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When confronting differences between the English language of the United States and Great Britain one notes that spellings of the same words can be decidedly different. The following list shows some common examples of the variances between American and British spellings.

 American  British
 center  centre
 check (money)  cheque
 color  colour
 curb  kerb
 gray  grey
 honor  honour
 inquire  enquire
 jail  gaol
 jewelry  jewellery
 labor  labour
 organization  organisation
 pajamas  pyjamas
 peddler  pedlar
 program  programme
 realize  realise
 recognize  recognise
 theater  theatre

 

The two versions of the English language also diverge when it comes to the names for many everyday objects and events. It is easy for a visitor from across the Atlantic to provoke amusement from the natives by calling a cloth used to wipe one's mouth a napkin in England, or by asking an American waiter for the W.C. The following is a list of some common American terms and their counterparts in the United Kingdom.

 

 American  British
 apartment  flat
 bathroom  toilet, W.C., or loo
 candy  sweets
 checkers  draughts
 closet  cupboard
 corn  maize
 cracker  biscuit
 diaper  nappy
 drugstore  chemist's
 faucet  tap
 gas, gasoline  petrol
 hood (of car)  bonnet
 line  queue
 napkin  serviette
 oven  cooker
 round-trip ticket  return ticket
 suspenders  braces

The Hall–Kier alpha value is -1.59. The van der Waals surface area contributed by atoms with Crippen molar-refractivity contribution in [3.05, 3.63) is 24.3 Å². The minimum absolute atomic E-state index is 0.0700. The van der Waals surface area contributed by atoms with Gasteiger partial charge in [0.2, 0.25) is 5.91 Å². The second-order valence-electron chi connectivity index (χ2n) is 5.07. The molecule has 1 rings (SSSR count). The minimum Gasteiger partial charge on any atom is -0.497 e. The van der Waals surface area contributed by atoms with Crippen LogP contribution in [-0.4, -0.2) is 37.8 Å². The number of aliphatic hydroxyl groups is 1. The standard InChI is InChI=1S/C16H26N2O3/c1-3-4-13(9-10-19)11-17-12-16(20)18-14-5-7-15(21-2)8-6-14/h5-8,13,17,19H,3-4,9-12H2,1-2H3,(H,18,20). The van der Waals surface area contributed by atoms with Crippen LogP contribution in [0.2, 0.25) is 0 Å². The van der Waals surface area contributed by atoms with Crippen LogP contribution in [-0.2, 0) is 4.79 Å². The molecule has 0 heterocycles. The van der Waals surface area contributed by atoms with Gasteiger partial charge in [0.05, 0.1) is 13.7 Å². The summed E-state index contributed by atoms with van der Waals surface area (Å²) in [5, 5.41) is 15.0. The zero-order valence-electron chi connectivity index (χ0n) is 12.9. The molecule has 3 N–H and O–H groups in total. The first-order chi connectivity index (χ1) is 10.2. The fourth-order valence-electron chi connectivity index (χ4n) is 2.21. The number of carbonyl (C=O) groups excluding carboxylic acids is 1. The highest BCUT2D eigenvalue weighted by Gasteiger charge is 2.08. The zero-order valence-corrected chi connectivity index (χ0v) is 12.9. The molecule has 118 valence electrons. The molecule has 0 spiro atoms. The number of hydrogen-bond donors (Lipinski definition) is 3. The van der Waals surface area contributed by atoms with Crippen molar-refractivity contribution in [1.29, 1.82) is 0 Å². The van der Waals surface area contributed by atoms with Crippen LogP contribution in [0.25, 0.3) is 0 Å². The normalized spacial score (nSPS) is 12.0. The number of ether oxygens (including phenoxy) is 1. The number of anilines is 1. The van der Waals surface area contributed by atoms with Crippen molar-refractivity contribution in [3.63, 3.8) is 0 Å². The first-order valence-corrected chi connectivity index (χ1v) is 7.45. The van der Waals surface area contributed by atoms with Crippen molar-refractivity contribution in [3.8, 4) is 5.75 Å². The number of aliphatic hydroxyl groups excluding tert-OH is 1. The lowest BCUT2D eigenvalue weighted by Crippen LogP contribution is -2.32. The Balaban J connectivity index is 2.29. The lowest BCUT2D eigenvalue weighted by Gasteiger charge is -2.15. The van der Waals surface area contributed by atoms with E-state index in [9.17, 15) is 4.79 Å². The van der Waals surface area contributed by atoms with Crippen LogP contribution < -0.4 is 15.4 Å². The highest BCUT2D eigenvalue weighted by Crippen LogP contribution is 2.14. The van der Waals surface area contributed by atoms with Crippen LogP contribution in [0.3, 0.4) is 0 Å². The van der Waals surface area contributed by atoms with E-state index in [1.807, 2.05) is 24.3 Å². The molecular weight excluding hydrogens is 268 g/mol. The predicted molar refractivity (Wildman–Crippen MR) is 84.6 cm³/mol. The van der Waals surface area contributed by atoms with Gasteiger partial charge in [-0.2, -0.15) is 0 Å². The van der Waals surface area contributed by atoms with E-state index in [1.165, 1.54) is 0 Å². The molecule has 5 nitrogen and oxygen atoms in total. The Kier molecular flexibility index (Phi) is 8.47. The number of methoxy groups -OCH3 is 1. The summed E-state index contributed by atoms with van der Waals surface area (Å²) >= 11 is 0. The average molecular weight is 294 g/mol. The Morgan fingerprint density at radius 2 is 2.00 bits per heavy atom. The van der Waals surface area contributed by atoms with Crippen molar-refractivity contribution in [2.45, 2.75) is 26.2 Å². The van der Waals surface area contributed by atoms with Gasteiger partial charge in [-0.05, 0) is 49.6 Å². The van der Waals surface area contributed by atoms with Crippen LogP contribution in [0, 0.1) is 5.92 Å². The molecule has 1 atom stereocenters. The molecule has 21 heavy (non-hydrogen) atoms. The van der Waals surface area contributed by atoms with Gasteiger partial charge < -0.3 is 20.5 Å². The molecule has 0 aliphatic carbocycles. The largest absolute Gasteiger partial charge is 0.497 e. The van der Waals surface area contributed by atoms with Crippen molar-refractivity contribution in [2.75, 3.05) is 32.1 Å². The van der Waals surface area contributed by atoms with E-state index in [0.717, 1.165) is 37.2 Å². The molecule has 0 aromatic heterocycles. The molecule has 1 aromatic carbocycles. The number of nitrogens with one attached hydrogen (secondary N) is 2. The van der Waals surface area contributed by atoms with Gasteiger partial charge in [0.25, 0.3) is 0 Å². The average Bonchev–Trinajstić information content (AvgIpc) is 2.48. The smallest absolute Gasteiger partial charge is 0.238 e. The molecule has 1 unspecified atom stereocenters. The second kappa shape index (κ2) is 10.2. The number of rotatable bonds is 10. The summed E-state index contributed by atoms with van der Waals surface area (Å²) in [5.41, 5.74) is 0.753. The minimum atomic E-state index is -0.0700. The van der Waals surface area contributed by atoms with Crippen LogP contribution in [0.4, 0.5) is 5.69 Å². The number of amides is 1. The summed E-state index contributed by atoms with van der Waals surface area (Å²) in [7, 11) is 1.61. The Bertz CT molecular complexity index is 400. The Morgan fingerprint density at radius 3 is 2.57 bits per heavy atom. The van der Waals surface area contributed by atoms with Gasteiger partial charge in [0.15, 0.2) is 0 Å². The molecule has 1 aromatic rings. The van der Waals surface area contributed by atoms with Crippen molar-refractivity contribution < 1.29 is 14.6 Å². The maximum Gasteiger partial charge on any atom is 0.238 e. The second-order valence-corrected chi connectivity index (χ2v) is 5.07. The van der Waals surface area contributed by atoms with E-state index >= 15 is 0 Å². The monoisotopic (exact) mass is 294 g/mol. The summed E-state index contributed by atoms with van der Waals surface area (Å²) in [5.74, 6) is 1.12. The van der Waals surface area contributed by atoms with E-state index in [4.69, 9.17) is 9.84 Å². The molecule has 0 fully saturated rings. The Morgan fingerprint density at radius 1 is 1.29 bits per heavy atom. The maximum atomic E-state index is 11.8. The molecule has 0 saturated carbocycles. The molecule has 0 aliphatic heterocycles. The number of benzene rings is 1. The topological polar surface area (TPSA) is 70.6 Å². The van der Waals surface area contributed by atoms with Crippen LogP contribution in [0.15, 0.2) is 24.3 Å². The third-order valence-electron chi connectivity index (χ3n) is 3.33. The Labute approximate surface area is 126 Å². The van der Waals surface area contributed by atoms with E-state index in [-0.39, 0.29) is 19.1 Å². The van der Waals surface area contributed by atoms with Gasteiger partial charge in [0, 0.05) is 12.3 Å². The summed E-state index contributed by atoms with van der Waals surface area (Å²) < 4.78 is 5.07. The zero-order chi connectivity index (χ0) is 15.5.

truck  lorry
 trunk (of car)  boot
 underpass  subway
 undershirt  vest
 vacation  holiday

 

Compounding spelling and word choices, there are also punctuation differences between American and British English. While American English always uses double quotation marks to indicate speech, British English, especially in older texts, sometimes uses single quotation marks. More recent British publications sometimes use double quotation marks.

In both American and British English, periods and commas at the end of a quote come before the closing marks when the quote is a full sentence, or a full sentence broken up by a connecting phrase such as "He said":

"When we go to the beach," he explained precisely, "we always take tanning oil."

In American English, the placement of periods and commas remains the same even when the quote is a sentence fragment. But in British English, periods and commas punctuating sentence fragments are placed outside quotation marks.

American English:

They described the forum as "a stimulating event," but decided that in the future "they would return only on certain conditions."

British English:

They described the forum as "a stimulating event", but decided that in the future "they would return only on certain conditions."